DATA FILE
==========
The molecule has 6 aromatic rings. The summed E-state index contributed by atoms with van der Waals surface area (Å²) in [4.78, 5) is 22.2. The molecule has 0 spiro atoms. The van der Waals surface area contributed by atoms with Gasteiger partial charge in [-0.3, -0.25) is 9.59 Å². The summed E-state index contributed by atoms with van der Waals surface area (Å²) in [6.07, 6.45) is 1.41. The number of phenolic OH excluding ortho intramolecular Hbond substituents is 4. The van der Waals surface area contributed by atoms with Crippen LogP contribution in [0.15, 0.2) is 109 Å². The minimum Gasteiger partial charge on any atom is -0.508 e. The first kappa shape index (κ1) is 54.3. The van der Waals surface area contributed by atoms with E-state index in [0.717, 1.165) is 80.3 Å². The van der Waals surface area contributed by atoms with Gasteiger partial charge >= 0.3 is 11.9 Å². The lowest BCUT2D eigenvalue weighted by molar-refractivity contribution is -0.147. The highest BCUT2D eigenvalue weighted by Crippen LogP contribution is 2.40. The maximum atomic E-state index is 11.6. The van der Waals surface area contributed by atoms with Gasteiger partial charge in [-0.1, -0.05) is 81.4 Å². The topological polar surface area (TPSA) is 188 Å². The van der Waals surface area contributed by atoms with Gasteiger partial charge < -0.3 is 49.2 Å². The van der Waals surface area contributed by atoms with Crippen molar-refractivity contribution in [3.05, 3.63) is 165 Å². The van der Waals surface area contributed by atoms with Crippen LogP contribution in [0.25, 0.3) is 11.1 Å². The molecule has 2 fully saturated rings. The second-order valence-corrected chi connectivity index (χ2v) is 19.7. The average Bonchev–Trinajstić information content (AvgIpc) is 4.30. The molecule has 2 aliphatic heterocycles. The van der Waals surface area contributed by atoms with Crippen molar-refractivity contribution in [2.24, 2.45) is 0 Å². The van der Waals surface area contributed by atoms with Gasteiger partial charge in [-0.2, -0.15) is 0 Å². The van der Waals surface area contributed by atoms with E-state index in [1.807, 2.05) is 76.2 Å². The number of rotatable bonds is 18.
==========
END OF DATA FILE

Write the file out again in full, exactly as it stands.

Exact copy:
The molecule has 6 aromatic rings. The summed E-state index contributed by atoms with van der Waals surface area (Å²) in [4.78, 5) is 22.2. The molecule has 0 spiro atoms. The van der Waals surface area contributed by atoms with Gasteiger partial charge in [-0.3, -0.25) is 9.59 Å². The summed E-state index contributed by atoms with van der Waals surface area (Å²) in [6.07, 6.45) is 1.41. The number of phenolic OH excluding ortho intramolecular Hbond substituents is 4. The van der Waals surface area contributed by atoms with Crippen LogP contribution in [0.15, 0.2) is 109 Å². The minimum Gasteiger partial charge on any atom is -0.508 e. The first kappa shape index (κ1) is 54.3. The van der Waals surface area contributed by atoms with E-state index in [0.717, 1.165) is 80.3 Å². The van der Waals surface area contributed by atoms with Gasteiger partial charge >= 0.3 is 11.9 Å². The lowest BCUT2D eigenvalue weighted by molar-refractivity contribution is -0.147. The highest BCUT2D eigenvalue weighted by Crippen LogP contribution is 2.40. The maximum atomic E-state index is 11.6. The van der Waals surface area contributed by atoms with Gasteiger partial charge in [-0.1, -0.05) is 81.4 Å². The topological polar surface area (TPSA) is 188 Å². The van der Waals surface area contributed by atoms with Gasteiger partial charge < -0.3 is 49.2 Å². The van der Waals surface area contributed by atoms with Crippen molar-refractivity contribution in [3.05, 3.63) is 165 Å². The van der Waals surface area contributed by atoms with Crippen LogP contribution in [0.25, 0.3) is 11.1 Å². The molecule has 2 fully saturated rings. The second-order valence-corrected chi connectivity index (χ2v) is 19.7. The average Bonchev–Trinajstić information content (AvgIpc) is 4.30. The molecule has 2 aliphatic heterocycles. The van der Waals surface area contributed by atoms with Crippen molar-refractivity contribution in [2.24, 2.45) is 0 Å². The van der Waals surface area contributed by atoms with Gasteiger partial charge in [-0.2, -0.15) is 0 Å². The van der Waals surface area contributed by atoms with E-state index in [1.807, 2.05) is 76.2 Å². The number of rotatable bonds is 18.